(Yooks and Zooks at a steadfast at the conclusion of the book.)

The Butter Battle Book, written in 1984, is a direct response to the Cold War, especially to the Cuban Missile Crisis. Through his illustrations and rhymes Seuss expresses how he believes these events are stupid and foolish. He even mocks propaganda and the ridiculous level that stubbornness can go to. Seuss uses which side bread should be buttered on as a representative of the real life conflict between Communism and Democracy. This is done to show the triviality and stupidity of their differences and disagreements. The arms race ending in nuclear weapons mirrors the Cuban Missile Crisis. The book ends with the two opposing sides come to a steadfast, neither side dropping their “atomic bomb”, but threatening to, which is exactly what happened in the Cuban Missile Crisis.
Dr. Seuss shows a different side of persistence and dedication in the Butter Battle Book. It is a more negative one than in The Tennis Court Oath. Here, persistence and dedication represent a more stubborn foolish type, which in turn has the possibility of leading towards extreme violence and massive destruction. Dr. Seuss tries to show just how dangerous persistence and dedication can become when they are dragged out to extreme levels and there is no sort of compromise. When the only thing that matters is the goal and nothing else, no matter what the cost, persistence and dedication turn from noble and quality characteristics, to deadly weapons, capable of destruction a “Big-Boy Boomeroo” or atomic bomb is.

Thursday, May 5, 2011

"Americans will always fight for liberty"

This American World War II propaganda poster first published in 1943, features the saying “American will always fight for liberty” in the lower center of the poster. “Americans” is written in bold blue and all caps locks and below in somewhat smaller but darker blue writing is “will always fight for liberty” and the “always” is underlined to stress the importance. The “Americans” is written so largely in order to catch the viewer’s attention, because that is who the poster is addressing, Americans. It does this also by the American flag arm patch on the soldier’s uniform sleeve and by the old flag standing in the background. On the left and darker side more towards the back stand American soldiers from 1778. They stand strongly in rows, firmly holding their guns, looking on proudly and confidently, and with their legs shoulder’s width apart. By showing American Revolution soldiers who gave their lives to fight for freedom and liberty, it shows fighting for liberty as an American duty. Also by showing the old American flag it shows how as Americans we originated from this dedication to liberty. On the right, the soldiers of World War II march in unison in a line slightly closer to the viewer. By walking together it represents how Americans are united towards a single cause, liberty. They hold their guns firmly in their right hands, just like the soldiers before them (those of the American Revolution), with their heads turned towards the other soldiers as if for guidance.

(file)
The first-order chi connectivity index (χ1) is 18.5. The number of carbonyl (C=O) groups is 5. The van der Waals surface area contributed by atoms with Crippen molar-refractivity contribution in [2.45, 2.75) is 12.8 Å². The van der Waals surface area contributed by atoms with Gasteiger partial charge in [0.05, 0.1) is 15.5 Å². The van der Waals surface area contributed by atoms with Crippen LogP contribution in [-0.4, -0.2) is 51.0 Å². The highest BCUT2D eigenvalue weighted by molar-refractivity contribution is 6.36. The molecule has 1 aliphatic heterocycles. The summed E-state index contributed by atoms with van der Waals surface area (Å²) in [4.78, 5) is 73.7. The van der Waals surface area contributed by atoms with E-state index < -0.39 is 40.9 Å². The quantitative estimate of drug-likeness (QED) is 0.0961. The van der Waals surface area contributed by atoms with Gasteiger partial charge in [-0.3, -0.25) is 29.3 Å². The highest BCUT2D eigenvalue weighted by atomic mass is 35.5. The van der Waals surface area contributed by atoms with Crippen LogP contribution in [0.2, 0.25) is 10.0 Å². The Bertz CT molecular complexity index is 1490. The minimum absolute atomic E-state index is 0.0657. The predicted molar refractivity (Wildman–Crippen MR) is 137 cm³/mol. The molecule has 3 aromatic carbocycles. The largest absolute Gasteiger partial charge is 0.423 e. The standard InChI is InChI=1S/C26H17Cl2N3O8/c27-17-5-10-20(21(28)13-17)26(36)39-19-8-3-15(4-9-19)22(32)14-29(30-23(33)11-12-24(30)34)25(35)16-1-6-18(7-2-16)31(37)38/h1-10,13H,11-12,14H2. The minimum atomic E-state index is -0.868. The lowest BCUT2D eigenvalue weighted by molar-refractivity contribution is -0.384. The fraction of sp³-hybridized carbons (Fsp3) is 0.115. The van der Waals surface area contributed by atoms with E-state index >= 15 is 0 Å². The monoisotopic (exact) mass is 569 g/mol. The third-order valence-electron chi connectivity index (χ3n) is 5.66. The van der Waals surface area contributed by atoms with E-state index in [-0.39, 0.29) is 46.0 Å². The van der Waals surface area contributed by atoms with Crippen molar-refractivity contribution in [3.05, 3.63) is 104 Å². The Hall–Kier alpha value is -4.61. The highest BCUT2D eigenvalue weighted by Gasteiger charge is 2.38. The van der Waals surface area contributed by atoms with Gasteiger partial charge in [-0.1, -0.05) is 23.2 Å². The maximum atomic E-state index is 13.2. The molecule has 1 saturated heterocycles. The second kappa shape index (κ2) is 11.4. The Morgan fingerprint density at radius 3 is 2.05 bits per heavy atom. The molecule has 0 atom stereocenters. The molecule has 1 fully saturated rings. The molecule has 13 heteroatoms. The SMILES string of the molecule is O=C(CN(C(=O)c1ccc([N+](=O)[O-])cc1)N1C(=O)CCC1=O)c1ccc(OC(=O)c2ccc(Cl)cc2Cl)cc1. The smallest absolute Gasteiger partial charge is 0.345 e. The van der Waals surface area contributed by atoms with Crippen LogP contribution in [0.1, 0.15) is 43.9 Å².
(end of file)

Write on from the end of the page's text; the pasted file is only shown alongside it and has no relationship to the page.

Like many propaganda posters during World War II, this poster increased nationalism and sparked patriotism in civilians. It also creates a subtle urge for the viewer to enlist in the United States armed forces. Its creator uses the American idea of the importance of “life, liberty, and the pursuit of happiness” from the Declaration of Independence through his idea of American “always fighting for liberty” since America was founded. It adds to this idea by using American Revolution soldiers as an example of the American pursuit of liberty. The goal of the poster is to persuade Americans to unite in order to instill liberty. In order to do this, it makes it seem necessary to fight against the enemies of America, those who do not believe in liberty, or else there would be no need to fight them. This poster and many like it were used by the US government during World War II in order to get civilians involved in the war. It didn’t matter if you fought in the war or not, although most did, because World War II was a total war, it affected everyone. Posters like this, that got civilian involvement in the war is what made that possible.
This World War II propaganda poster represents another angle of persistence and dedication, patriotism. The patriotism this poster promoted is a perfect example of civilian persistence and dedication to their country and this nationalism promoting poster spread these ideas. It did this by depicting American dedication and persistence towards a certain uniting cause, the pursuit of liberty, and then calling out at Americans to ensure the persistence and dedication.